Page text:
According to our legal understanding, equity crowdfunding is the exception to the rule. Participations on Companisto are profit participating loans. They entail subordination, which is why they are also called subordinated loans. This means that the creditors’ claims are subordinate to other lenders in the event of insolvency. Experience has shown that crowd investors cannot count on the repayment of their loan already upon the opening of insolvency proceedings.

 

Equity crowdfunding income is included in the category of investment income for tax purposes, as described in our Tax Guide for Equity Crowdfunding. Investment income is subject to a final withholding tax of 25% and a solidarity surcharge of 5.5% since 2009. According to our legal understanding, losses from equity crowdfunding can thus be offset against other investment income.

It is advisable to report default from an investment in equity crowdfunding as early as possible. After the announcement of the opening of insolvency proceedings, the investors concerned should claim their losses at the tax office. To do so, they should submit the following information to the tax office through their tax consultant:

  • Copy of loan agreement and participation contract
  • Proof of payment as confirmation of the investment made
  • Preliminary loss certificate from Companisto (to be found in the Investor Relations area of the startup under “Documents”)
  • Confirmation of the opening of insolvency proceedings (to be found at Insolvenzbekanntmachungen.de)
  • BFH judgment (to be found on the website of the Bundesfinanzhof)

What is a provisional loss certificate? In the loss certificate, we verify to the investor that he has invested in a certain startup at a loss. In addition, we state that insolvency proceedings have been opened, subordinated receivables cannot be filed, and that it is very unlikely that repayments will be made. However, this certificate of loss cannot replace an official certificate of loss by an insolvency administrator, since Companisto as the mediating platform is not a contractual partner of the existing participation contract.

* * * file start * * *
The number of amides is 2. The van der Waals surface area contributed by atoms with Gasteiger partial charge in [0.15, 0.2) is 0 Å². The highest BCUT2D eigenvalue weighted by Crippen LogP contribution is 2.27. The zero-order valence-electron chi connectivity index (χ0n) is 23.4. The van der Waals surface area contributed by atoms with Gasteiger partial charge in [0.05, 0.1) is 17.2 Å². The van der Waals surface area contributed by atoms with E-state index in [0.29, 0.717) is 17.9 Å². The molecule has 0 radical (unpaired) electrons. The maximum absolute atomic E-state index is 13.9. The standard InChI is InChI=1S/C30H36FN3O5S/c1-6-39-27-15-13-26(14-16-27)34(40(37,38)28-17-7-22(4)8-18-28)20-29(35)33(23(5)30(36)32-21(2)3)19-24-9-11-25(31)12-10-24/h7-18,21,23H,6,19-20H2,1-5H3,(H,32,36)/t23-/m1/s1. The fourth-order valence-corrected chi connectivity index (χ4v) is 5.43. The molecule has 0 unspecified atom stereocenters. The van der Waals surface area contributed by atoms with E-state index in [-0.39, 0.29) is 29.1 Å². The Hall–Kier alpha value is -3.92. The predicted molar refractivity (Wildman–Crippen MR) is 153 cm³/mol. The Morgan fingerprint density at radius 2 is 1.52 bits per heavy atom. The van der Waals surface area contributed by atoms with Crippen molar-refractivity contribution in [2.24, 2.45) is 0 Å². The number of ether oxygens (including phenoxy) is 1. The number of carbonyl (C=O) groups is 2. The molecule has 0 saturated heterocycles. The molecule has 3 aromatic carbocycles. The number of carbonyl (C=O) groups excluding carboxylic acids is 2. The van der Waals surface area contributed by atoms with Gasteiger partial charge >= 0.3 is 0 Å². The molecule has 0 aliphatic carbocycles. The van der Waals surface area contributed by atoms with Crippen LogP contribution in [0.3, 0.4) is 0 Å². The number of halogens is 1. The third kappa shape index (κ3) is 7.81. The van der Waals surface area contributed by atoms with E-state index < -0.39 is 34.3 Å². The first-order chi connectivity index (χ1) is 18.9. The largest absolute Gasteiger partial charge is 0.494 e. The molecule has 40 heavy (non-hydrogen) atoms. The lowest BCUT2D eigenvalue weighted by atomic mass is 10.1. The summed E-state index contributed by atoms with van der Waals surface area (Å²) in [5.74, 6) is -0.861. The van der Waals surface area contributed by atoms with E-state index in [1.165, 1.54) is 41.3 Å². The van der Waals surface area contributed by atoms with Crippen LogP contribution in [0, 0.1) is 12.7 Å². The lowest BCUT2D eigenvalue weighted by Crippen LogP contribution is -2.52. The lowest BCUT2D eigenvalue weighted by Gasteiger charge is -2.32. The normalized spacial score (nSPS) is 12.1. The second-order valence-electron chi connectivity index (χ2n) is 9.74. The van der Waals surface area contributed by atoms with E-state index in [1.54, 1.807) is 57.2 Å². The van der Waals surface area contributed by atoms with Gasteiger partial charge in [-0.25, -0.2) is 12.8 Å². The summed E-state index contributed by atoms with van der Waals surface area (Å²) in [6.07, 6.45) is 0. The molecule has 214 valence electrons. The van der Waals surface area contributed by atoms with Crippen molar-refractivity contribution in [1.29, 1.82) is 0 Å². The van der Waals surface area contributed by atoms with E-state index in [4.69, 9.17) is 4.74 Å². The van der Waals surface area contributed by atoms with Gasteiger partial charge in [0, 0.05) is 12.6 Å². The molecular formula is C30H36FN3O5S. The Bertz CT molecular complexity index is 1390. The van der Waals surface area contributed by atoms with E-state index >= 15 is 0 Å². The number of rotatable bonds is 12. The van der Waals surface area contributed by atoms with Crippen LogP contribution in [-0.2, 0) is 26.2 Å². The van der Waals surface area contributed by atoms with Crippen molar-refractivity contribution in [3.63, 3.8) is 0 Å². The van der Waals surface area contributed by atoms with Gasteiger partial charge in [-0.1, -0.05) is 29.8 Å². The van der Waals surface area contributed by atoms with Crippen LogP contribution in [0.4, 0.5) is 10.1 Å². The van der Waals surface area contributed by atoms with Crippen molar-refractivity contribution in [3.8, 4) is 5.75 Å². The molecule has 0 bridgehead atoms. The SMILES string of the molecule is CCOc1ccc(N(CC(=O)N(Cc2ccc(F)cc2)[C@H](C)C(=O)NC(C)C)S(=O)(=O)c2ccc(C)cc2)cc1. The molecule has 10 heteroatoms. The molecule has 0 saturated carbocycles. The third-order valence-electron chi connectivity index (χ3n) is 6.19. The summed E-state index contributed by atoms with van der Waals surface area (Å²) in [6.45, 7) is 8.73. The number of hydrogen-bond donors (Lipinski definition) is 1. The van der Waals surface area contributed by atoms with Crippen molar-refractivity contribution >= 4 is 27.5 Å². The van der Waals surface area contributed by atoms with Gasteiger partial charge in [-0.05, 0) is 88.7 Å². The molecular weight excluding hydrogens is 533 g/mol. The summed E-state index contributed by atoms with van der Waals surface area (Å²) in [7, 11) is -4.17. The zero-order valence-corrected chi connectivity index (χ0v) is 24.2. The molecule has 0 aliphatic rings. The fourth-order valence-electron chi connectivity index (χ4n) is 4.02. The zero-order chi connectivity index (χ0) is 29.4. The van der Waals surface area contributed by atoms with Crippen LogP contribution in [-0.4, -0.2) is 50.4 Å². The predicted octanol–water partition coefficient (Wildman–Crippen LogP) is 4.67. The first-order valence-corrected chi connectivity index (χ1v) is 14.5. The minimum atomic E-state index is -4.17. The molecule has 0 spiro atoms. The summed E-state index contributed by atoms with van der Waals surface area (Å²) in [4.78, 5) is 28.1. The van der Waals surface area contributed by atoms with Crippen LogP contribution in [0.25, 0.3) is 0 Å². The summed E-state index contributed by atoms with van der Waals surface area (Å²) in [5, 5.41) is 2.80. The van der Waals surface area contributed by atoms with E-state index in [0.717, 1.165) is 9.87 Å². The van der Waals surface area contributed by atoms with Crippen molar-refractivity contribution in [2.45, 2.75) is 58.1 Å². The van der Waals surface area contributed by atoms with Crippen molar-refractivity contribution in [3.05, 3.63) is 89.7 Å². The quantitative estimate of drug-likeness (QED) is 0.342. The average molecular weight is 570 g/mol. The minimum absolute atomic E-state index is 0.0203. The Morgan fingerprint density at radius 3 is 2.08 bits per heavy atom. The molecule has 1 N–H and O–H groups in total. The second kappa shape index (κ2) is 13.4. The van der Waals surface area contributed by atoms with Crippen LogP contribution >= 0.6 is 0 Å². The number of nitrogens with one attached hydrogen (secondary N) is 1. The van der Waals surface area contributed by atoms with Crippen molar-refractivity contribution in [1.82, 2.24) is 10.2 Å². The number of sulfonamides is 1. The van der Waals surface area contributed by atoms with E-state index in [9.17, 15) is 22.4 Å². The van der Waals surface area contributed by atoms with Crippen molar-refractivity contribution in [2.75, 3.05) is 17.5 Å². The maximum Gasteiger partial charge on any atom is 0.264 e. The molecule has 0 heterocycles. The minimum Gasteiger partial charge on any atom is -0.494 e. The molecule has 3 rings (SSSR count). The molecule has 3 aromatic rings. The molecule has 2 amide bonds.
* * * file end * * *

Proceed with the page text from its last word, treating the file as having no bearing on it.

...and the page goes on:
We are currently working on updating the provisional loss certificate. In the event of insolvency, we will provide all necessary information to all involved investors in a bundled package. All they have to do is pass them on to their tax advisor to settle the losses.

In any case, the information should clarify the procedure for asserting losses with your tax consultant. Investors who have suffered a default in equity crowdfunding should not automatically assume that the tax authorities are aware of the BFH's judgment or share this legal opinion. It may well be that the tax office has a different perspective on the taxation issue. Dr. Rainer Schenk comments:

“In these cases, a written objection [should] be filed against the income tax assessment and refer, among others, to the BFH judgment of 24.10.2017 as justification. The explanatory statement should also be submitted to all other outstanding tax cases. Equity crowdfunding investors, who have had defaults and have not yet filed an income tax return, or who have not yet indicated the defaults in their tax returns, should make use of the change in jurisdiction and, if possible, file a tax return or, in the case of tax assessments that are not yet final, apply for an amendment to the tax return.”

 

 

Do you have any further questions on how to claim losses from equity crowdfunding for tax purposes? Then leave us a comment below!

Note: The information contained on this website is for general information purposes and does not refer to the specific situation of an individual or legal entity. We do not provide business, legal or tax advice. In specific individual cases, this content cannot replace individual consultation by qualified experts. No one should act on the basis of this information without the appropriate technical advice and without a thorough analysis of the situation in question. We assume no responsibility for decisions made by the user on the basis of the aforementioned information. Although we take the greatest possible care in selecting the information offered, we are not liable for its accuracy, currency, and completeness.


 


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André Jasch